Sunday, March 18, 2012

Entrepreneur says social enterprise best model for the future

Entrepreneur says social enterprise best model for the future
Philippine News Agency
March 18, 2012

CEBU CITY -- An entrepreneur has said that social enterprise, aside from helping the less fortunate, is the best business model for the future.

Speaking at the Philippine Business for Social Progress (PBSP) general membership meeting, Microventures Inc. president Paolo Benigno “Bam” Aquino IV said social enterprise simultaneously addressed spiritual, material and environmental divide in society.

While he lauded the Filipinos for being charitable, especially during times of calamities, he said there were some poor people who did not need charity.

Instead, they needed help acquiring skills to better themselves, he said.

Aquino, who organized the Hapinoy Stores with his business partner Mark Ruiz in 2006, likened successful social enterprises to “a new form of people power.”

“There is dignity in livelihood. If the poor are able to build a business on their own, there is a dignity there that can’t be bought,’ he said.

He said that by building business skills of sari-sari store owners and connecting them with companies, they were empowered to support themselves.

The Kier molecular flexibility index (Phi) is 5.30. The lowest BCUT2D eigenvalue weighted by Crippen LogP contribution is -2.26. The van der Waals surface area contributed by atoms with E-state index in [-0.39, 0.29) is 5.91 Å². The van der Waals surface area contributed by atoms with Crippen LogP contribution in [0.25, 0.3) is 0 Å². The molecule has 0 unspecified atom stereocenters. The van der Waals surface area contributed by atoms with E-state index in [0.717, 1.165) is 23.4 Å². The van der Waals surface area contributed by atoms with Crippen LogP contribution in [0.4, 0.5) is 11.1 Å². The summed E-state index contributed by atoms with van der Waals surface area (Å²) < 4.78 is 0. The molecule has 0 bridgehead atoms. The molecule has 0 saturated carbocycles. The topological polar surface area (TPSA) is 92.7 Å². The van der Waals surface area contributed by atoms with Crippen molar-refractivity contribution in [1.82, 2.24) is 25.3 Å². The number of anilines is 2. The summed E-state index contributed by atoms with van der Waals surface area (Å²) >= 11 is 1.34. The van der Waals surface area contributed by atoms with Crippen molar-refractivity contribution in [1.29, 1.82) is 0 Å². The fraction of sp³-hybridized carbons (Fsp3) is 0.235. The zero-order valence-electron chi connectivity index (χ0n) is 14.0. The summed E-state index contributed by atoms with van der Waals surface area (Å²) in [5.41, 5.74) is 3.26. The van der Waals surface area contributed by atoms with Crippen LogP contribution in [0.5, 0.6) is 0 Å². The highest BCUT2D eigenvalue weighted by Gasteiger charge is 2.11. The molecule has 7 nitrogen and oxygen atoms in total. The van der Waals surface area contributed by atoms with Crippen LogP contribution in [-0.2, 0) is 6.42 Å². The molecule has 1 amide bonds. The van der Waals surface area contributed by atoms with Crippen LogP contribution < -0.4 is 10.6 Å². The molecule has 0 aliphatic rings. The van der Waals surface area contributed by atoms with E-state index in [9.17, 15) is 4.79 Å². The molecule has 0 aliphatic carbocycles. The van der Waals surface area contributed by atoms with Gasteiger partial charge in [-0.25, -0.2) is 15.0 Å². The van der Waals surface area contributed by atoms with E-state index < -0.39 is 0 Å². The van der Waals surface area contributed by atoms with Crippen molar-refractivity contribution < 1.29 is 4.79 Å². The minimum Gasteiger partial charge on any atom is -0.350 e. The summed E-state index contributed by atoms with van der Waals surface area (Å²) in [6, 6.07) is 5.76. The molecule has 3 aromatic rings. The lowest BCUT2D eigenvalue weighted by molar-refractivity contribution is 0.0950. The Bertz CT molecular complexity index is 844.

“As their stores grow, so will they, as individuals,” Aquino said.

Aquino said that as they grow their businesses they also become better family members.

Microventures service microfinance organizations and their clients through the Hapinoy Store program.

Aquino said that their company started with a dream to make the “lowly’ sari-sari store powerful.

With the sari-sari store being at the bottom of the retail chain, Aquino said they wanted to bring hope to micro-entrepreneurs, about 800,000 of these being sari-sari stores.

He said organizing owners of these stores allowed them to create a network of sari-sari stores and “transform their mindsets” from being a poor, helpless store owner to an entrepreneur with a business that could be scaled up with proper management.

While he admitted initial steps introduced to store owners were often met with resistance, he said they would later on willingly implement more discipline in running their stores and see things differently.

The Hapinoy program won the United Nation’s Project Inspire award against 400 other social enterprises.

He and Ruiz were also named Asian social entrepreneur of the year by the World Economic Forum’s Schwab Foundation for Social Enterprises.

Aquino also joined the board for Rags2Riches in 2007, a business that helps underprivileged women weave rags and turn these into fashion accessories.

He hopes that in five to 10 years, a similar model of the Hapinoy Program will flourish in other developing countries.